38. Riddle NC, Birchler JA. Effects of reunited diverged regulatory hierarchies in allopolyploids and species hybrids. Trends Genet. 2003;19:597–600. [PubMed]
39. Hegarty MJ, Hiscock SJ. Polyploidy: Doubling up for evolutionary success. Curr Biol. 2007;17:R927–R929. [PubMed]
40. Parisod C, et al. Impact of transposable elements on the organization and function of allopolyploid genomes. New Phytol. 2010;186:37–45. [PubMed]
41. Martienssen RA. Heterochromatin, small RNA and post-fertilization dysgenesis in allopolyploid and interploid hybrids of Arabidopsis. New Phytol. 2010;186:46–53. [PMC free article] [PubMed]
42. Schranz ME, Osborn TC. Novel flowering time variation in the resynthesized polyploid Brassica napus. J Hered. 2000;91:242–246. [PubMed]
43. Birchler JA, Veitia RA. The gene balance hypothesis: From classical genetics to modern genomics. Plant Cell. 2007;19:395–402. [PMC free article] [PubMed]
44. Lee EA, Darrah LL, Coe EH. Dosage effects on morphological and quantitative traits in maize aneuploids. Genome. 1996;39:898–908. [PubMed]
45. Birchler JA, Bhadra U, Bhadra MP, Auger DL. Dosage-dependent gene regulation in multicellular eukaryotes: implications for dosage compensation, aneuploid syndromes, and quantitative traits. Dev Biol. 2001;234:275–288. [PubMed]
46. Rancati G, et al. Aneuploidy underlies rapid adaptive evolution of yeast cells deprived of a conserved cytokinesis motor. Cell. 2008;135:879–893. [PMC free article] [PubMed]
47. Gaeta RT, Chris Pires J. Homoeologous recombination in allopolyploids: the polyploid ratchet. New Phytol. 2010;186:18–28. [PubMed]
48. Parkin IAP, Sharpe AG, Keith DJ, Lydiate DJ. Identification of the A and C genomes of amphidiploid Brassica napus (oilseed rape) Genome. 1995;38:1122–1131. [PubMed]
49. Nicolas SD, et al. Genetic regulation of meiotic cross-overs between related genomes in Brassica napus haploids and hybrids. Plant Cell. 2009;21:373–385. [PMC free article] [PubMed]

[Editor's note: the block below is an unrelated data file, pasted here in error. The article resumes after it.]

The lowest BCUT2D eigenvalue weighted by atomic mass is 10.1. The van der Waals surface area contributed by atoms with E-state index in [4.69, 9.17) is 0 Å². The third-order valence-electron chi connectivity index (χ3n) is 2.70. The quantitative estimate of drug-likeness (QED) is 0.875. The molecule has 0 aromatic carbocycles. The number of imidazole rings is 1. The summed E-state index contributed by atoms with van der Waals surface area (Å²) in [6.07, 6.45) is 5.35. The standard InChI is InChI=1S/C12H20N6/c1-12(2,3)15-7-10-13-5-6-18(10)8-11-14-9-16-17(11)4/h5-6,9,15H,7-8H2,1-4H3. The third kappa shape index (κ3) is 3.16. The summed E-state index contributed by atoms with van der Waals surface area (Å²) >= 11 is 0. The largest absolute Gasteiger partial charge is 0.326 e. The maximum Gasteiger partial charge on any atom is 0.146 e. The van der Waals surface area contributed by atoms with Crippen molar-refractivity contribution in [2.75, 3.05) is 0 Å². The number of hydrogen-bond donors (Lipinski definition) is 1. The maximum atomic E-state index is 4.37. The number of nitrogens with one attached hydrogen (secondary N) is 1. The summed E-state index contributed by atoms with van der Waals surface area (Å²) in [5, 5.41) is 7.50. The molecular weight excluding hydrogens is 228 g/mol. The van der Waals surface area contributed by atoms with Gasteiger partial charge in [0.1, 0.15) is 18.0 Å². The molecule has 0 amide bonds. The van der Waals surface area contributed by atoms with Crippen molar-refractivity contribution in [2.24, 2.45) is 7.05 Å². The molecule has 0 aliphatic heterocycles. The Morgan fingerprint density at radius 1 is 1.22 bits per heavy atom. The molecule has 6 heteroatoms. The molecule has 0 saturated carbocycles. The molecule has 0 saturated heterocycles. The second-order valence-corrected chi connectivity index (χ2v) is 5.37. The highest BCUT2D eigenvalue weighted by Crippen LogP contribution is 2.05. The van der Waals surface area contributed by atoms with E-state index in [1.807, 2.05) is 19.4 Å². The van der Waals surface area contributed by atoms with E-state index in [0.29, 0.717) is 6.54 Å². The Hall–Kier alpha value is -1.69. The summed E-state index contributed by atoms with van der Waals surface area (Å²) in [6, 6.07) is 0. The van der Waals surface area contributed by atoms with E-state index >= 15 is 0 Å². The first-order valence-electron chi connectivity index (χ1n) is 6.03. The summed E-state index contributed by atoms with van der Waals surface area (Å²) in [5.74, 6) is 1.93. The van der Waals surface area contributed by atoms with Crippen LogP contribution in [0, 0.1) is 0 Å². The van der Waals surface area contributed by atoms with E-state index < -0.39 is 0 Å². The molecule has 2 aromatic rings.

50. Udall JA, Quijada PA, Osborn TC. Detection of chromosomal rearrangements derived from homologous recombination in four mapping populations of Brassica napus L. Genetics. 2005;169:967–979. [PMC free article] [PubMed]
51. Howell EC, Kearsey MJ, Jones GH, King GJ, Armstrong SJ. A and C genome distinction and chromosome identification in Brassica napus by sequential fluorescence in situ hybridization and genomic in situ hybridization. Genetics. 2008;180:1849–1857. [PMC free article] [PubMed]
52. Cheung F, et al. Comparative analysis between homoeologous genome segments of Brassica napus and its progenitor species reveals extensive sequence-level divergence. Plant Cell. 2009;21:1912–1928. [PMC free article] [PubMed]
53. Masoud S, Noormohamadi Z, Sotodeh M. Cytogenetic variability in several canola (Brassica napus) cultivars. Caryologia. 2006;59:267–276.
54. Antonarakis SE, Lyle R, Dermitzakis ET, Reymond A, Deutsch S. Chromosome 21 and down syndrome: From genomics to pathophysiology. Nat Rev Genet. 2004;5:725–738. [PubMed]
55. Blakeslee AF. Genetics in Datura. Z Indukt Abstamm Vererbungsl. 1928;1(Suppl):117–130.
56. Sears E. Nullisomic analysis in common wheat. Am Nat. 1953;87:245–252.
57. Khush GS, Rick CM. Novel compensating trisomics of the tomato: Cytogenetics, monosomic analysis, and other applications. Genetics. 1967;56:297–307. [PMC free article] [PubMed]
58. Saini RS, Minocha JL. A compensating trisomic in pearl millet. J Hered. 1981;72:354–355.
59. Stebbins GL., Jr Types of polyploids; their classification and significance. Adv Genet. 1947;1:403–429. [PubMed]
60. Soltis DE, Buggs RJA, Doyle JJ, Soltis PS. What we still don't know about polyploidy. Taxon. 2010;59:1387–1403.
61. Rodriguez-Riano T, Dafni A. A new procedure to assess pollen viability. Sex Plant Reprod. 2000;12:241–244.

Articles from Proceedings of the National Academy of Sciences of the United States of America are provided here courtesy of National Academy of Sciences
PubReader format: click here to try


Related citations in PubMed

See reviews...See all...

Cited by other articles in PMC

See all...


Recent Activity

Your browsing activity is empty.

Activity recording is turned off.

Turn recording back on

See more...